Re: Getting the Desktop Ready for Linux: A Historical Analysis

Anonymous's picture

The next step of installing from source is already available. It is called Gentoo.

Re: Getting the Desktop Ready for Linux: A Historical Analysis

Anonymous's picture

For the record, Lindows was the first to get Linux into WalMart, not Lycois.

Mark

Re: Getting the Desktop Ready for Linux: A Historical Analysis

Anonymous's picture

My wife's been running KDE on Mandrake Linux 9.0-9.1 since November. She uses it mostly for browsing (Galeon), email (Evolution), finances (GnuCash), and word processing (OpenOffice). Her biggest complaint is that printing is inconsistent between applications (look at xpdf vs. oo vs. the gnome apps vs. the kde apps), and the unix printing system (can you say "lpr -P?") is confusing.

Re: Getting the Desktop Ready for Linux: A Historical Analysis

Anonymous's picture

There is a trick taht could be useful to you. You can use the kde interface for all your printing using the command 'kprinter --stdin'. It works in xpdf, openoffice (adding a new printer), etc.

Windows is making fast progress

Anonymous's picture

While Linux is still not suitable for average joe user, windows is making big progress, it is as attractive as Mac and become powerful than ever, think about media center PC, tablet PC...

Re: Windows is making fast progress

Anonymous's picture

What progress? For every new Windows release it seams that MS manage to make usability worse.

One example:
Just look at the default colors in XP. They are very bright. If you want the attention of the user in that environment? You certainly can't use color.

Look at Star/OpenOffice vs MS-Office. In OpenOffice buttons and menu choises stay where you put them while in Office they move around in some misguided attempt to help the user.

Even MacOS seam to deteriate in usability respects. E.g. icons without text in the dock.

As for tablet PC, I think it's an interesting technology. But so far MS haven't managed to get all features to work in all languages and the hardware is far too heavy. I would never buy tablet PCs for my employees as they likely would cause work related injuries to their arms and sholders.

And by the time these issues are fixed I'm confident that there will be Linux software to support them. Even today we have software for to catch hand writing on a wacom tablet. (most of the tablet PCs already function lke wacoms)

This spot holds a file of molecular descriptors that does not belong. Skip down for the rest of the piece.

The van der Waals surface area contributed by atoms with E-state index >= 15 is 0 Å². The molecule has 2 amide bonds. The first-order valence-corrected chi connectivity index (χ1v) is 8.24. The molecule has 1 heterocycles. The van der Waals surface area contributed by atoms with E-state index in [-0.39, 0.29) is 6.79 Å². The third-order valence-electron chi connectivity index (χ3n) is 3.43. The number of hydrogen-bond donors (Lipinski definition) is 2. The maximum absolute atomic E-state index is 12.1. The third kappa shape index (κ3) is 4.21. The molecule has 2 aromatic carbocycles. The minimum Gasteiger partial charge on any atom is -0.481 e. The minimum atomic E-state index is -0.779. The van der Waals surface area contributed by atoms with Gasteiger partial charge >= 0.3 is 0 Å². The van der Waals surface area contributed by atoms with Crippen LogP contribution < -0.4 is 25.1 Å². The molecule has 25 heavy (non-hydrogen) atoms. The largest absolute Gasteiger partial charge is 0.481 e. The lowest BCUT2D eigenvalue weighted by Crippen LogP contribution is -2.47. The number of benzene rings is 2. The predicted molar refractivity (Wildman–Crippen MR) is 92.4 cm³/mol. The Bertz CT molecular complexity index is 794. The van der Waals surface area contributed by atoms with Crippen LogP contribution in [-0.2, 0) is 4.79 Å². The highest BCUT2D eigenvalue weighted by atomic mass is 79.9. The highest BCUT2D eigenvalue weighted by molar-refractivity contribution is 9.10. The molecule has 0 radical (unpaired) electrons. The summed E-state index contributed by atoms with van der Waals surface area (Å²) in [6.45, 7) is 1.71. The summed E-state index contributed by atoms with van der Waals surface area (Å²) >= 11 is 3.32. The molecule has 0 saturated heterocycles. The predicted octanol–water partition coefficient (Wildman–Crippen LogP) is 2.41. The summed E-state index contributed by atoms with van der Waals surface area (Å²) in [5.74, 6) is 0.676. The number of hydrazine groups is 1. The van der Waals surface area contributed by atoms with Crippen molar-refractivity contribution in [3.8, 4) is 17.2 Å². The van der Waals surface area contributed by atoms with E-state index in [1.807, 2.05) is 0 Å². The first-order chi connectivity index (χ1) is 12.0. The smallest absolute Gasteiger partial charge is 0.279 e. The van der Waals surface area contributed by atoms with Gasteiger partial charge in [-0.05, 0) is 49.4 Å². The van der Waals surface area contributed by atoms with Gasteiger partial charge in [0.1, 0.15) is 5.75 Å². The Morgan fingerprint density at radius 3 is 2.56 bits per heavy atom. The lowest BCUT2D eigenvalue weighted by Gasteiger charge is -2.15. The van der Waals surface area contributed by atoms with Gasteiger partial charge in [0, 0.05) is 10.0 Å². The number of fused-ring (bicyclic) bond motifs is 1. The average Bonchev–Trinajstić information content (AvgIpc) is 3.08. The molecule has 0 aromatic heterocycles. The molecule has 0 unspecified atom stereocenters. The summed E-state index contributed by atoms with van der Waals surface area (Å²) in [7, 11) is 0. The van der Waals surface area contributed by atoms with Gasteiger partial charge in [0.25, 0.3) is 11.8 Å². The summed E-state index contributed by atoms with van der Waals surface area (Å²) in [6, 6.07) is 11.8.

However, if you talk about the suitablility of Linux for the home machine average Joe, Linux might never reach that. This is because Unix/Linux is built to be highly managable/configurble in networksed environments. And as average joe seldom manage 100 boxes like the sysadmin at his office do, the features of Linux that helps the sysadmin being efficient,just gets in the way of average joe trying to admin his own single box at home.
But this is probably true in windows XP as well to some extent.
But in XP the sysadmin will miss a lot of functionality.

So my prediction is that we will see Linux on the corporate desktop much soner than at home.

Are you serious?

Anonymous's picture

Why isnt Linux suitable for the average user?

Re:WinPC will be

Anonymous's picture

The NET/Palladium/Next Generation Secure Computing Base/Longhorn, a lot of acronims that wil mean that Windows PCs will not be able (cut at bios) from running other OSes but Windows/Longhorn.

DONT HAVE ILLUSIONS ABOUT THIS!...

Meanwhile the "thing", that is stopping Linux from exploding on the Desktop, is not because Big Vendors(HP,DELL) are bullied by M$ from offering pre-installed Linux, but because everybody else wich make more than 60% of PC shipments are turn down by "hardware" driver support,... and when that happen in enough quantity Linux Desktop will blow in everbody faces.

With 2.6 having much better support for binary only modules, that will be pretty soon!...

WHY WHEN SOMEBODY WRITES AN ARTICLE ABOUT LINUX DESKTOP ALWAYS COMPLAIN ABOUT PRE-LOADED MACHINES TO THE SICKNESS POINT,... THAT NEVER WAS THAT IMPORTANT!!!!

Re: Getting the Desktop Ready for Linux: A Historical Analysis

Anonymous's picture

I've been using linux at home for 5 years now. Initial install has never really been a problem. What has not really progressed though is software installs. For apps properly packaged by a distro vendor, that's usually quite easy but if it is not packaged for your distro, you are stuck with compiling, which again is not a big deal but not really for everyone.

But worst is device driver install. Kernel recompile is generally necessary because distros usually don't use exactly the same kernel version, and drivers are therefore difficult to distribute as binaries.